Many people use the lake year round. Ice fishing and snowmobiling are popular activities in winter. There is never a guarantee that a frozen lake is a safe place to be.  Hidden soft areas, cracks, incoming tributaries, and bubblers installed around docks all present unseen and unpredictable dangers. The beginning and end of the winter season, when the ice is freezing and thawing,  is especially difficult to judge. The utmost caution should always be used when venturing out on a frozen lake.  Some generally accepted precautions include:

  • always go on a frozen lake with a buddy
  • take a cell phone and let others know you are going
  • wear a PFD under your winter gear
  • beware of ice covered by snow, which can insulate ice and keep it from freezing, hide cracks and weak ice
  • steer clear of lake edges, which may be softened by incoming moving water
  • know where the incoming streams are located. (There is a stream located in the SE cove at the Killian property, one in the northern corner of Slack's Pasture cove and one to the left of the Gutner property.)
  • keep pets on a leash, and do not attempt a rescue a pet who falls in – call for help
  • carry a length of nylon rope to throw to your buddy
  • carry handmade or purchased “ice claws” to help you climb out of the water should you fall in (click HERE for more information on making your own ice claws)


We asked the State about ice safety. The official policy is: ‘NO ICE IS SAFE’. But there are some general common-sense things to be aware of. There should be a minimum of 4” of NEW, CLEAR ICE to support walkers. Ice thickness can vary dramatically within just a few feet and does not necessarily freeze uniformly. Factors such as currents, springs and vegetation rotting under water will affect the thickness. Even a particularly active group of fish can reduce ice thickness. Early in the season a layer of snow on top of the ice can have an insulating effect, slowing down the freezing process. Ridge lines may form as new ice freezes toward the center of a lake. Be careful around these ridgelines until it is certain that the ice is solid. The areas around the Red Bridge Dam and the Narrows are known to have thin ice and open water at all times and should be avoided.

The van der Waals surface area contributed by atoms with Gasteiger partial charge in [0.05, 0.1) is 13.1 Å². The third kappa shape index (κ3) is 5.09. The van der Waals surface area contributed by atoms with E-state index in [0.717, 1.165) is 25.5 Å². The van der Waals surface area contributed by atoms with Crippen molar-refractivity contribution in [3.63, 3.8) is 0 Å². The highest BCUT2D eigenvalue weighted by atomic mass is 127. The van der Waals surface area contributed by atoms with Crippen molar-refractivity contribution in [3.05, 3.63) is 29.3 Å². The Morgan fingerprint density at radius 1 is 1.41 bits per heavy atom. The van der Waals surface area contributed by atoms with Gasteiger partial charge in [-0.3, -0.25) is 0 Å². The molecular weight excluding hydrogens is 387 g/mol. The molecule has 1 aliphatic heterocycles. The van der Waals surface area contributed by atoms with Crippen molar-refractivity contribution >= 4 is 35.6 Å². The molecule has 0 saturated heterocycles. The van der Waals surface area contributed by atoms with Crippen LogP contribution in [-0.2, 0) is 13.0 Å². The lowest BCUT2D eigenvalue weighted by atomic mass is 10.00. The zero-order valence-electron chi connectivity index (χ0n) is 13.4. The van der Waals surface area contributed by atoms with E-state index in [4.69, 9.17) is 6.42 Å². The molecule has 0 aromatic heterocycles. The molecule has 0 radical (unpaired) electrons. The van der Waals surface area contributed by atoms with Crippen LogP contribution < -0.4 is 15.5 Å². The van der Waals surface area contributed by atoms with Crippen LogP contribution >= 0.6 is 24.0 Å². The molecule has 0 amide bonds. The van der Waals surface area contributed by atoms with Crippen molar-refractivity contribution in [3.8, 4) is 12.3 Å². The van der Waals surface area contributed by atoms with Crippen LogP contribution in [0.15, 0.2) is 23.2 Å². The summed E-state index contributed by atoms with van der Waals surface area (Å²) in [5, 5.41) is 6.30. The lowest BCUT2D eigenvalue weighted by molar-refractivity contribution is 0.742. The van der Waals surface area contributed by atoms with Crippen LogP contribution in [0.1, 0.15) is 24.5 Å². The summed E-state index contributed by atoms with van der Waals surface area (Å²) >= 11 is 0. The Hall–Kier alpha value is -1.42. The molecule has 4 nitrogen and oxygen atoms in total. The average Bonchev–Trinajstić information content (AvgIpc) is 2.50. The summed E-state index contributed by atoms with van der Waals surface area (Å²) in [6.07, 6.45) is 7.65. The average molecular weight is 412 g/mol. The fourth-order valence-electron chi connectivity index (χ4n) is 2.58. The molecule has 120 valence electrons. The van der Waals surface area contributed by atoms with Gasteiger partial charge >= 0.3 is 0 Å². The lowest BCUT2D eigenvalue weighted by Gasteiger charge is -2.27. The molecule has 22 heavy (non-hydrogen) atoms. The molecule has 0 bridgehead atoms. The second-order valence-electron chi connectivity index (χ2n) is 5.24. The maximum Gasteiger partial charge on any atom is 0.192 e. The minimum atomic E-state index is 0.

Even when the center of the lake is frozen solid there will be open water around docks that employ a bubbler system. Bubblers are devices that prevent ice from forming around docks and are intended to ensure that the natural crushing pressure of ice is not able to squeeze the structure. When on the ice, please use extra caution around dock areas.


Generally, the best guides to determine if the ice is safe are the local ice fishermen. If you see them out on the lake walking around, drilling holes, you can be more confident that the ice has reached the necessary thickness and is safe in that area. Local bait shops are also a good source of information and can offer some general advice (as well as fishing licenses and ice fishing gear). The Tyson store (228 2284) starts stocking bait around the end of November until mid-April. Their constant interaction with local fishermen can provide useful information.

Some years ago, the LRA donated money to the Ludlow Fire Dept. for an Ice Rescue Sled. The volunteer firemen train with this sled every year and are prepared to use it if an ice rescue becomes necessary. But none of us wants to see this piece of equipment in action.


Be cautious at all times and remember: You are on the ice AT YOUR OWN RISK!  Accidents can and HAVE HAPPENED on our lakes:  My Final Walk on the Ice, by Liz Spaulding